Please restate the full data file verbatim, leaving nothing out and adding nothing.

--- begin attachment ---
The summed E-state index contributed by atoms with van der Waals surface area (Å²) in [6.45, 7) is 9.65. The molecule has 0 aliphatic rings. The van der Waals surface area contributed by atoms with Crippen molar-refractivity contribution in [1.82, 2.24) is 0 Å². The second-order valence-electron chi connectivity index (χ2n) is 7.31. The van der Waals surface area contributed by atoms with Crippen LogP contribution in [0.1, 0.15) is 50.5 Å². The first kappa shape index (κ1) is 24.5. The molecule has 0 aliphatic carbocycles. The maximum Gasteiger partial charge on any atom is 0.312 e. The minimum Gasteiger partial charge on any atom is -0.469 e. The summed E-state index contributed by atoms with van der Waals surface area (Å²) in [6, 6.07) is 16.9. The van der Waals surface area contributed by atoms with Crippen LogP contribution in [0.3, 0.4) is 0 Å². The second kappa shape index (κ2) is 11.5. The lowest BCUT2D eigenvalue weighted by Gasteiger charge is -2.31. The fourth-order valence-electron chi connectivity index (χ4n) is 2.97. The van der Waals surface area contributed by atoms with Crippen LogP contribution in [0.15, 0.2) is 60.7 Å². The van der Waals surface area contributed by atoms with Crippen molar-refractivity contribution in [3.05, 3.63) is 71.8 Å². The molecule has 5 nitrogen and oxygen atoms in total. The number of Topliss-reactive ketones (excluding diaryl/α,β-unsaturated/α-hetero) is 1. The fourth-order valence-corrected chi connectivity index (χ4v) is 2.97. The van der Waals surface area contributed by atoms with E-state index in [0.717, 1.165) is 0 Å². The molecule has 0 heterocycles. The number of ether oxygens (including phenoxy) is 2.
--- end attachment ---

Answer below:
The summed E-state index contributed by atoms with van der Waals surface area (Å²) in [6.45, 7) is 9.65. The molecule has 0 aliphatic rings. The van der Waals surface area contributed by atoms with Crippen molar-refractivity contribution in [1.82, 2.24) is 0 Å². The second-order valence-electron chi connectivity index (χ2n) is 7.31. The van der Waals surface area contributed by atoms with Crippen LogP contribution in [0.1, 0.15) is 50.5 Å². The first kappa shape index (κ1) is 24.5. The molecule has 0 aliphatic carbocycles. The maximum Gasteiger partial charge on any atom is 0.312 e. The minimum Gasteiger partial charge on any atom is -0.469 e. The summed E-state index contributed by atoms with van der Waals surface area (Å²) in [6, 6.07) is 16.9. The van der Waals surface area contributed by atoms with Crippen LogP contribution in [0.3, 0.4) is 0 Å². The second kappa shape index (κ2) is 11.5. The lowest BCUT2D eigenvalue weighted by Gasteiger charge is -2.31. The fourth-order valence-electron chi connectivity index (χ4n) is 2.97. The van der Waals surface area contributed by atoms with Crippen LogP contribution in [0.15, 0.2) is 60.7 Å². The van der Waals surface area contributed by atoms with Crippen molar-refractivity contribution in [3.05, 3.63) is 71.8 Å². The molecule has 5 nitrogen and oxygen atoms in total. The number of Topliss-reactive ketones (excluding diaryl/α,β-unsaturated/α-hetero) is 1. The fourth-order valence-corrected chi connectivity index (χ4v) is 2.97. The van der Waals surface area contributed by atoms with E-state index in [0.717, 1.165) is 0 Å². The molecule has 0 heterocycles. The number of ether oxygens (including phenoxy) is 2.